These five modules of linguistic structure traditionally constitute the core of any linguistics programmed and are the major categories in terms of which the grammar of a previously undescribed language is described in descriptive linguistics. Because they are also part of the voice, and because they may be referred to in forensic-phonetic reports, it is important to provide a brief characterization of each. [1],[2],[13],[30],[31]

   Semantics Top

One of the main differences in the way linguists view the structure of language has to do with the place of meaning: specifically, whether it is primary or not. The view described here will simply assume that it is. That is, as described above, a speaker has meanings they want to communicate, and these are given syntactic, morphological, phonological, and phonetic structure. This is why semantics is placed at the top of the model in [Figure 1].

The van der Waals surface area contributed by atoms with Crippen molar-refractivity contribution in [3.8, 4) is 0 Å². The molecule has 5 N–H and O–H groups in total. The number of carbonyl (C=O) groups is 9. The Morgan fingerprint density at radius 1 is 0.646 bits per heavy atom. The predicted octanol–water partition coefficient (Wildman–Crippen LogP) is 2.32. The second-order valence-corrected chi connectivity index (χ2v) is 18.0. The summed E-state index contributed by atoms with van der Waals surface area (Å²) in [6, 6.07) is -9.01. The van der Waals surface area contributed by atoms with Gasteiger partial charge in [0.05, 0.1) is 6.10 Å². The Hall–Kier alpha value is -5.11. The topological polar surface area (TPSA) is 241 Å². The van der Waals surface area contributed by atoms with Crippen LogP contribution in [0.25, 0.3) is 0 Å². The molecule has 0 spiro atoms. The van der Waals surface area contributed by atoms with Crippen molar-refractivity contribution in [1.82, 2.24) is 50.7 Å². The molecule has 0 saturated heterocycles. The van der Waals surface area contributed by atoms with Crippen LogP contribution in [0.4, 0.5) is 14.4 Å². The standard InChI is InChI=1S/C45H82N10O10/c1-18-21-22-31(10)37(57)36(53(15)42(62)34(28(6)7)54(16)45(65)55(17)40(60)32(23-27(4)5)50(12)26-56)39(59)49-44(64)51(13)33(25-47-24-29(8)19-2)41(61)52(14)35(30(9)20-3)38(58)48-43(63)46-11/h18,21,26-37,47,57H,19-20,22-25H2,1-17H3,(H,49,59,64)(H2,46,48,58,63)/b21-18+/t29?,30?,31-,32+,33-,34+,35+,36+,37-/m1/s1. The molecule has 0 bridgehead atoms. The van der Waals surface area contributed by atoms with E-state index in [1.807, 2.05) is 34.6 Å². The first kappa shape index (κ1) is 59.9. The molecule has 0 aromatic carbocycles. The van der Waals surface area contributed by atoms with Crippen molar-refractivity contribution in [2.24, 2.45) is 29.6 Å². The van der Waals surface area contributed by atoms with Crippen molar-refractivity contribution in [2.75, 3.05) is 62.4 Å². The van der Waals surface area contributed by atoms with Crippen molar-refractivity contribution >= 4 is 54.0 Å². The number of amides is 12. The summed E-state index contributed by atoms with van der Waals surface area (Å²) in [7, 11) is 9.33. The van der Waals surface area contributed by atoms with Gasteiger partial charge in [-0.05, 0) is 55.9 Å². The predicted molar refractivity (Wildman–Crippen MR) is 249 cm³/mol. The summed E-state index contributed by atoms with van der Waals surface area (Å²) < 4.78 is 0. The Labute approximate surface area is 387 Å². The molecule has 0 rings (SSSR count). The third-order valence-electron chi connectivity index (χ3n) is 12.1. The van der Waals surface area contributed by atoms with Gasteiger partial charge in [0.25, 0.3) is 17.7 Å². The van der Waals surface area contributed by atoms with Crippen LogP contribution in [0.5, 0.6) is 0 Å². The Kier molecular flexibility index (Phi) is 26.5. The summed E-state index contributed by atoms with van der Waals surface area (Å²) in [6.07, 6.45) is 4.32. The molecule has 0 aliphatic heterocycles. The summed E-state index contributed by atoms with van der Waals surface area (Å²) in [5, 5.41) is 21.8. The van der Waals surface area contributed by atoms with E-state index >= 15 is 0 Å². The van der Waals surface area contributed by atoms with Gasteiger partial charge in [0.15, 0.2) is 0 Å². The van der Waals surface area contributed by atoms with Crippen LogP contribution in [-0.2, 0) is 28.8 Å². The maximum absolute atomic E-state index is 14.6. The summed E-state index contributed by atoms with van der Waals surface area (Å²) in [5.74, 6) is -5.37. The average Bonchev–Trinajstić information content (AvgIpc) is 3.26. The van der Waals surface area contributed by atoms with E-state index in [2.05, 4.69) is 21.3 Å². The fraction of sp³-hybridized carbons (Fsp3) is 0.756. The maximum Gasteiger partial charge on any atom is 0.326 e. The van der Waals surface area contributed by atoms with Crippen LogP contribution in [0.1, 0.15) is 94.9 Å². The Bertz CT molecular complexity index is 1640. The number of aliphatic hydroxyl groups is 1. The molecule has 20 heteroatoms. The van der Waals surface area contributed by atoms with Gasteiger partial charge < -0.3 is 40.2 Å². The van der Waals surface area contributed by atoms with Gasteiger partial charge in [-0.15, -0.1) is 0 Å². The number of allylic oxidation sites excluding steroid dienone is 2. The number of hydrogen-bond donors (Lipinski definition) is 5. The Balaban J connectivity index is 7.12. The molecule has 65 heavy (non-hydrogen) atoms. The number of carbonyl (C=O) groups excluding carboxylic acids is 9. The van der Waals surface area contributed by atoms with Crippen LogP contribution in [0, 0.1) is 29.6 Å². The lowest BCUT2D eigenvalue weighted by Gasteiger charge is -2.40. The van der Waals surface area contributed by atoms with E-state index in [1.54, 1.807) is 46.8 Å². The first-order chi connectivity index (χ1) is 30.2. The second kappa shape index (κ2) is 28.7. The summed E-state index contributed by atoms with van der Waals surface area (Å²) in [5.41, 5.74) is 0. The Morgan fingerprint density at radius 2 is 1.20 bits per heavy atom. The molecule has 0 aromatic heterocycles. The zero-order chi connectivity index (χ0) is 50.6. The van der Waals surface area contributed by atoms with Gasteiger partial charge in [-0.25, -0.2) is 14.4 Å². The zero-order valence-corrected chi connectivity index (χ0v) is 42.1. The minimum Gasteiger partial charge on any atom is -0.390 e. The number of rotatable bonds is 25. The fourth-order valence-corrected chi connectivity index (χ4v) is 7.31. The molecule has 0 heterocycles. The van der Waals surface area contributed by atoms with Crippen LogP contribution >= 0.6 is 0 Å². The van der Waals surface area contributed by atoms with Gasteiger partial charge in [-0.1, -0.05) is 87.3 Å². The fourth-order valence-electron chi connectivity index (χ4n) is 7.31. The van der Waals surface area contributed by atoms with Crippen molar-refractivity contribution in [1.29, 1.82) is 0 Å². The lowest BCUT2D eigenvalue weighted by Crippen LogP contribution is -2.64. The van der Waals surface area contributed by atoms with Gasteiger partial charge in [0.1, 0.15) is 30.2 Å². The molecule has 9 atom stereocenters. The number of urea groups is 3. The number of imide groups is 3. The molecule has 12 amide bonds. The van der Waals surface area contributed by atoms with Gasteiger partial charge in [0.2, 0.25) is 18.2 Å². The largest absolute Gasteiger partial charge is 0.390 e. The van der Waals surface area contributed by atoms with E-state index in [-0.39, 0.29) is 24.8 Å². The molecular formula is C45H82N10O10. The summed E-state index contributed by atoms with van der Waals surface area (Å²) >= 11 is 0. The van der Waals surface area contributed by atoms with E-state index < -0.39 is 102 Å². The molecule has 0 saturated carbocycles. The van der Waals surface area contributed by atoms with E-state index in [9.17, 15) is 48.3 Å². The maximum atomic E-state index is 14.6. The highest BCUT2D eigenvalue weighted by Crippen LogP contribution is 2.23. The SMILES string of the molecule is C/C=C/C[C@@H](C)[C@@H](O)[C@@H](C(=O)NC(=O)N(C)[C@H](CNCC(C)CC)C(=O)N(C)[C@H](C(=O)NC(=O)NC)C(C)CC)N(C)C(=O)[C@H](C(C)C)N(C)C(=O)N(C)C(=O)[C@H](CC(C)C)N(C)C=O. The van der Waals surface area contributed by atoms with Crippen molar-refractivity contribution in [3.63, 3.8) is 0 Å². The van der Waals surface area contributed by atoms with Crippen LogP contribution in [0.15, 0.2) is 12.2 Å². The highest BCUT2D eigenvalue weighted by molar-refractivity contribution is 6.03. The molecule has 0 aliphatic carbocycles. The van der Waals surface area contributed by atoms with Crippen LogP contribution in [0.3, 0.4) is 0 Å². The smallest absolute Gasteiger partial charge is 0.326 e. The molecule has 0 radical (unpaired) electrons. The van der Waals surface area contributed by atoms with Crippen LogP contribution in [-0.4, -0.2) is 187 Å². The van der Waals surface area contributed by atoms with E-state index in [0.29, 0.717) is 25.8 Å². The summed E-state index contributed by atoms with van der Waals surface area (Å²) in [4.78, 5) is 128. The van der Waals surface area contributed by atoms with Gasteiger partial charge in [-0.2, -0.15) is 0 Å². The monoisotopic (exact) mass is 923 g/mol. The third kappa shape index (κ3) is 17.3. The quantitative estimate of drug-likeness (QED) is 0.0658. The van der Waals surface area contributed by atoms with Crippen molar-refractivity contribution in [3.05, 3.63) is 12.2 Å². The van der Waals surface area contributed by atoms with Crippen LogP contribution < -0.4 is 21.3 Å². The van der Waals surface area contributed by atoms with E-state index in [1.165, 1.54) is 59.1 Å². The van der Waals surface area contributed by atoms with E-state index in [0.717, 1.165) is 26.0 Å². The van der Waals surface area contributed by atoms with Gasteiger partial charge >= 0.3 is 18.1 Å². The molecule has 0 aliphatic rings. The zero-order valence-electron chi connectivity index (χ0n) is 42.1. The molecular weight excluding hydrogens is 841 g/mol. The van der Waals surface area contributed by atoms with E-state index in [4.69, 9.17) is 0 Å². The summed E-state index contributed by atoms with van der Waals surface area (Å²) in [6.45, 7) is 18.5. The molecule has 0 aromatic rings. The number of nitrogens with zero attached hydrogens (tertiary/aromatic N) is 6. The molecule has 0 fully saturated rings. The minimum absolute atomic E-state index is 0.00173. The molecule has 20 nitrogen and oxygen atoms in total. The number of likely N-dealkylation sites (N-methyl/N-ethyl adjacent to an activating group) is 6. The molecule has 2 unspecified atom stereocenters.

Semantic structure comprises firstly the set of meanings that are available for encoding in language in general and the meanings that have to be encoded in a specific language. For example, all languages allow us to refer to objects and to their location in space. [10],[18],[23],[31] In order to illustrate this, let us assume that someone wish to communicate the location of an object to other person, for example: "The book is over there." In English there are certain semantic aspects that we do not have to encode. We do not have to refer to the book's location being uphill or downhill from the speaker nor to whether the location is near you, or away from you; nor whether the object is visible to me, or you; nor to the source of my knowledge about the book's location, and my consequent belief in its truth. All these are semantic categories that have to be encoded in some languages. [1],[6],[30],[31],[32]